Hymn To The Big Wheel fuses Spice Girls and Massive Attack just across from Boisdale
You’d struggle to find a more appropriately placed artwork in London than Liz West’s Hymn To The Big Wheel. Installed in Canary Wharf as part of its Summer Lights festival, featuring 11 works placed across the estate until August 21, the walk-in structure at Wren Landing is composed of vertical, deeply coloured panels for visitors to interact with.
While the work is visual in nature, it’s sound that links it by coincidence to Cabot Square, just south of its location – where restaurant and live music venue Boisdale Of Canary Wharf has played host to both pop sensation Mel C and, more regularly, reggae powerhouse Horace Andy.
“If you Google me you’ll find out I’m the Guinness World Record holder for the biggest collection of Spice Girls memorabilia in existence,” said Liz.
“I hired out my collection to museums when I graduated and that’s how I managed to become an artist full-time, so every piece of my work owes something to that.
“There’s also the idea of every piece being a self portrait, that the colours are borrowed from my obsession with music videos in the 1990s, that garish, Britpop palette.
“I’d always liked strong female artists and, in 1996, I was 11 – the target age. I remember watching Top Of The Pops one day – they came on and I was like: ‘These are for me’. I heard the first few lines of Wannabe and I thought, this is exactly representing me – they were all individuals, loud, girls-next-door and not necessarily wealthy.
“To a girl from Barnsley who wanted to strive for more, when seeing that I felt that if I worked hard enough and was passionate enough, I could achieve what I wanted to.”
Before cueing up a Spotify playlist packed with Spice Girls hits for your visit to Summer Lights, Liz’s contribution actually takes inspiration from another 1990s source.
“I love music and dancing, and I grew up with music around me,” she said. “I always try to find a bit of a double meaning to give more substance to my titles, so this one is a reference to Massive Attack’s Hymn Of The Big Wheel from Blue Lines, and if you listen to the lyrics in that song, it talks about the Earth spinning on its axis and how we all go by, day by day.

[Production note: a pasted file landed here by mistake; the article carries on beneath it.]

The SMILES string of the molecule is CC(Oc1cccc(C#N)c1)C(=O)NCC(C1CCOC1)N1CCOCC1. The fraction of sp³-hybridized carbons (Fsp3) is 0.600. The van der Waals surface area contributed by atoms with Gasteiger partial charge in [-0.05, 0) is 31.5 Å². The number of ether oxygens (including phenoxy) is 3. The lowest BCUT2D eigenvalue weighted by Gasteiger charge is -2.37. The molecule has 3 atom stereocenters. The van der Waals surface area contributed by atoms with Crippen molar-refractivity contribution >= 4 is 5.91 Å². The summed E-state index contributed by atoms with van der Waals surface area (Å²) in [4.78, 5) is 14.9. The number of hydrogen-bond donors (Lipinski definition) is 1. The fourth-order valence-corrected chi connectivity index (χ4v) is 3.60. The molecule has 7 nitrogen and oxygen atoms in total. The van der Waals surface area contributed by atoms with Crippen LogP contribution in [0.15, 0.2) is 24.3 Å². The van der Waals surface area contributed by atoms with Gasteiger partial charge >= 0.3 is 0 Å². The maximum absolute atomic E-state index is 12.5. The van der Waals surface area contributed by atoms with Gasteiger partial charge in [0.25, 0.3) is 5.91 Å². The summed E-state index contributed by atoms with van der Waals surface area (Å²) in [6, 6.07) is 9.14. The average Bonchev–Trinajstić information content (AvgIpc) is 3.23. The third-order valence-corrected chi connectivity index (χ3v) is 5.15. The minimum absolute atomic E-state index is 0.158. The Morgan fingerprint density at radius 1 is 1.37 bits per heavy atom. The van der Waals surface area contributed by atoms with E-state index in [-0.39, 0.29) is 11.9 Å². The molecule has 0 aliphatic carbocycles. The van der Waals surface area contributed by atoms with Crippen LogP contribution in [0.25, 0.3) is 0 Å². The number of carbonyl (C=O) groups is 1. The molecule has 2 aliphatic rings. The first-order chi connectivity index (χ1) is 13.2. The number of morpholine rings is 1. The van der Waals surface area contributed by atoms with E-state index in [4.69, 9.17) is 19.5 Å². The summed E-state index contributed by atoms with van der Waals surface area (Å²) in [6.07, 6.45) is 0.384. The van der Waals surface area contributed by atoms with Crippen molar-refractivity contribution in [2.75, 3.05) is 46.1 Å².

“I thought that was a wonderful sentiment, because this is a piece of work aiming to be a sundial, and that’s caused by the Earth revolving, and the ‘Big Wheel’ being the planetary system, with our planet going round its star – ‘hymn’ shows this work is also an homage to the Sun.
“I would love people to walk into the work with the sound of Massive Attack playing – they might start dancing and become performers within it as they move around it.”
And that’s especially appropriate for its location as fellow trip-hop nerds will know the lead voice on that track is Horace Andy, whose quavering, high-pitched tones, as mentioned, have regularly blasted out from Boisdale’s stage, prompting audience members to get to their feet, just a few hundred metres away.
As for the work itself, Hymn To The Big Wheel has been a long time coming – an opportunity for Liz to revisit an idea originally conceived for a completely different place.
“It’s two concentric octagons – a piece I’ve had in the back of my head for a long, long time,” she said.
“When I was first invited to submit a proposal for Spinningfields, Allied London’s property in Manchester in 2015, I had this drawing for an octagon pavilion which had coloured clear walls, just transparent block colours, not stripy in the way that it is now. That drawing was proposed and developed into something that was affordable at the time. It was my first piece of outdoor, public art, and, working with fabricators for the first time in my life, it was a big milestone for me in terms of my practice.
“The piece ended up going from being an octagon, to a tunnel to a prism structure, and that was due mainly to structural issues, like snow-loading and wind-loading in a Manchester winter.
“When I was asked to propose a piece for Summer Lights I didn’t know what I was going to do so went through all my drawings and stumbled across one I’d made six years ago.
“I asked myself how I could bring that up to date and I was listening to that Massive Attack track at the time and it all kind of slotted into place in a really nice way.
“Then it was about placing one colour overlapping another to get visible colour mixing happening in front of people’s eyes.
“All my work is about the theory of how light behaves – in this case a sundial – and how colour behaves.
“I get lots of samples of the exact material, and I layer them over each other in a very methodical way – starting with the reds and putting every single colour over them, then the oranges and so on.
“At the back of my head is the thought that there are a number of panels in the installation, so I need that number of colour mixes. Then it becomes a matter of detraction – taking away colours that I don’t feel are working together. There’s an element of instinct within that as well.
“This world is full of grey granite, silver metal and reflective glass – that’s how most buildings are being made. I guess I have Seasonal Affective Disorder, that’s important to say, and randomly – choosing to live in grey, northern cities and towns – Barnsley, where I grew up, Manchester, where I live now and Glasgow, where I studied – my antidote to living in these wet, grey, northern cities is to self-remedy by creating these really vivid works.
“The feeling I want people to have when they encounter my work is meditative, for it to be about them. I don’t want to describe to people how they should feel. Everyone speaks the language of colour, no matter what your race, sex, age or background – it’s universal.”
Find out more about Liz’s art here.